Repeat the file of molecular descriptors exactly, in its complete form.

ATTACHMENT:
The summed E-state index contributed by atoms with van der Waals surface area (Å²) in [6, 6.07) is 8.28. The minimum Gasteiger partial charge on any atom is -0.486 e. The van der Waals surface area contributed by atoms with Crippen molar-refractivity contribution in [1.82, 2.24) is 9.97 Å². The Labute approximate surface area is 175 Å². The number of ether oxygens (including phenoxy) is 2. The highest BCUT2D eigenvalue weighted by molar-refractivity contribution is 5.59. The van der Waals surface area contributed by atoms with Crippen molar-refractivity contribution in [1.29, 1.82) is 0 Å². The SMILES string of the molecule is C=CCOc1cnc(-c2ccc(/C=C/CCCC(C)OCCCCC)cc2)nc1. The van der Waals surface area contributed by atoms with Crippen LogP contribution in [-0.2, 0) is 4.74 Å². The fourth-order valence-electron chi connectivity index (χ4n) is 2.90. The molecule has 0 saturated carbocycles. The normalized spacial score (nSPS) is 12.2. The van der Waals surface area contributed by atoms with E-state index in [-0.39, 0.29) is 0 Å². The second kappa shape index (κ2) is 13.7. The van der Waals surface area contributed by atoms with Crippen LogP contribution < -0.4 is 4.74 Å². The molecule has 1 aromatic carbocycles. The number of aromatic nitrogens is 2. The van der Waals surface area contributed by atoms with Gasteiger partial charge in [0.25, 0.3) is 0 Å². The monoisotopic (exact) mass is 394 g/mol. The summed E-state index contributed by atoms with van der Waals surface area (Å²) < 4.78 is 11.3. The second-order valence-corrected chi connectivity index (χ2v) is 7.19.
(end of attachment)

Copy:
The summed E-state index contributed by atoms with van der Waals surface area (Å²) in [6, 6.07) is 8.28. The minimum Gasteiger partial charge on any atom is -0.486 e. The van der Waals surface area contributed by atoms with Crippen molar-refractivity contribution in [1.82, 2.24) is 9.97 Å². The Labute approximate surface area is 175 Å². The number of ether oxygens (including phenoxy) is 2. The highest BCUT2D eigenvalue weighted by molar-refractivity contribution is 5.59. The van der Waals surface area contributed by atoms with Crippen molar-refractivity contribution in [1.29, 1.82) is 0 Å². The SMILES string of the molecule is C=CCOc1cnc(-c2ccc(/C=C/CCCC(C)OCCCCC)cc2)nc1. The van der Waals surface area contributed by atoms with Crippen LogP contribution in [-0.2, 0) is 4.74 Å². The fourth-order valence-electron chi connectivity index (χ4n) is 2.90. The molecule has 0 saturated carbocycles. The normalized spacial score (nSPS) is 12.2. The van der Waals surface area contributed by atoms with E-state index in [-0.39, 0.29) is 0 Å². The second kappa shape index (κ2) is 13.7. The van der Waals surface area contributed by atoms with Crippen LogP contribution < -0.4 is 4.74 Å². The molecule has 1 aromatic carbocycles. The number of aromatic nitrogens is 2. The van der Waals surface area contributed by atoms with Gasteiger partial charge in [0.25, 0.3) is 0 Å². The monoisotopic (exact) mass is 394 g/mol. The summed E-state index contributed by atoms with van der Waals surface area (Å²) < 4.78 is 11.3. The second-order valence-corrected chi connectivity index (χ2v) is 7.19.